Ramya Subraamanian wrote:okay so any exceptions that are thrown in the catch or the finally block will never be caught - is my understanding right.
If so then since the exception in the catch block is not caught then the program must terminate right, why must it call the finally block.

abcException in thread "main" ejava.lang.RuntimeException: 3
at Hello3.main(Hello3.java:38)
this is the output i get. this just looks like a stack trace.

shoud i assume that since finally block is always be called ..hence it runs.
 
Ramya Subraamanian
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thank you Les.my doubts are cleared. I can understand this much better now .
 
Roel De Nijs
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Ramya Subraamanian wrote:In this code above the RuntimeException thrown as throw new RuntimeException("1");in line 10 -> why is this not caught by the catch (RuntimeException e) { in line 11, why is this skipped and finally is called.

Before answering this question, let's properly indent the code snippetNow you clearly can see that the code snippet has 1 try-block with 2 accompanying catch-blocks and 1 finally-block. So when the exception on line1 is thrown, the execution of the code is moved to the first catch-handler matching the thrown exception which is (of course) catch1. So the code in this catch-block is executed and when the exception on line2 is thrown, it's not handled by catch2. And the reason is pretty simple: both catch-blocks are the handlers for the risky code in the try-block. Because line2 is not part of this try-block, the catch-blocks won't be used to handle the exception thrown on line2. As you know, the finally-block (almost) always runs, so when the exception on line2 is thrown, the execution of the code is moved to (the first statement of) the finally-block.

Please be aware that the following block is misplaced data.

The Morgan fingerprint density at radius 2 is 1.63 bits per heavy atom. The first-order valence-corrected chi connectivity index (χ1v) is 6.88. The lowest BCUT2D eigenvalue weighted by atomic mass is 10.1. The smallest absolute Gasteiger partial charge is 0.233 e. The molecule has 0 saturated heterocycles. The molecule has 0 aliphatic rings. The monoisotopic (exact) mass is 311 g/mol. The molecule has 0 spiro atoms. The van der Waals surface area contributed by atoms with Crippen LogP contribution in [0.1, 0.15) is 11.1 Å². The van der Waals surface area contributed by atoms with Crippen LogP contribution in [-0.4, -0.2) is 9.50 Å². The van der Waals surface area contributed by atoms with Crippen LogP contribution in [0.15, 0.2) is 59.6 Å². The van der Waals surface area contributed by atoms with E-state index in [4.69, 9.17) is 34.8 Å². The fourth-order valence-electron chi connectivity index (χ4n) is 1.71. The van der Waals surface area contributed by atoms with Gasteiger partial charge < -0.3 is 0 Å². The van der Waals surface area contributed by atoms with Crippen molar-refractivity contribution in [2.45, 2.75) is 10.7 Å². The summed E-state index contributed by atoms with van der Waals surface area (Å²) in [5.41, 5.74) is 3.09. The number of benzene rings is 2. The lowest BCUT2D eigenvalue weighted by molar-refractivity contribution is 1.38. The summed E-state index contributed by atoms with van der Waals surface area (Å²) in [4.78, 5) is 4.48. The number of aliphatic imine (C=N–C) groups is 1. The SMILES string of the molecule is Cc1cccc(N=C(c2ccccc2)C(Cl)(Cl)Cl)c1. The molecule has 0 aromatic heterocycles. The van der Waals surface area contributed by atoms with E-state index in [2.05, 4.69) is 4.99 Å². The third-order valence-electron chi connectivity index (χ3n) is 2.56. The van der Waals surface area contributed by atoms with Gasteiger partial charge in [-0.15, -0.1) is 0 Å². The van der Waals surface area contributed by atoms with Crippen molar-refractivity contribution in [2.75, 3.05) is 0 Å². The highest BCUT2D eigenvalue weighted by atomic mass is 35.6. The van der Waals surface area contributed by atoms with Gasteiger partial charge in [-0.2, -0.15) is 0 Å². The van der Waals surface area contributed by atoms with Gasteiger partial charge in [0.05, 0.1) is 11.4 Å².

Hope it helps!
Kind regards,
Roel
 
Roel De Nijs
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Ramya Subraamanian wrote:okay so any exceptions that are thrown in the catch or the finally block will never be caught - is my understanding right.

It depends on the code inside the catch and finally blocks! You can have a try-block inside a catch and/or finally block. So we could adjust the code snippet and add a try-block to catch (and handle) both exceptions.If you run this code snippet, you won't see any stack trace anymore. You would get the following output:
a
b
c
caught 1
e
caught 3


Ramya Subraamanian wrote:If so then since the exception in the catch block is not caught then the program must terminate right, why must it call the finally block.

Because a finally-block (almost) always runs! Only in a few (very rare) situations, the finally-block will not run (e.g. calling System.exit(0);). But otherwise the code inside a finally-block is always executed. So in this code snippet the finally-block won't be executedBut you'll probably won't be using that in your code at all (or maybe just once or twice).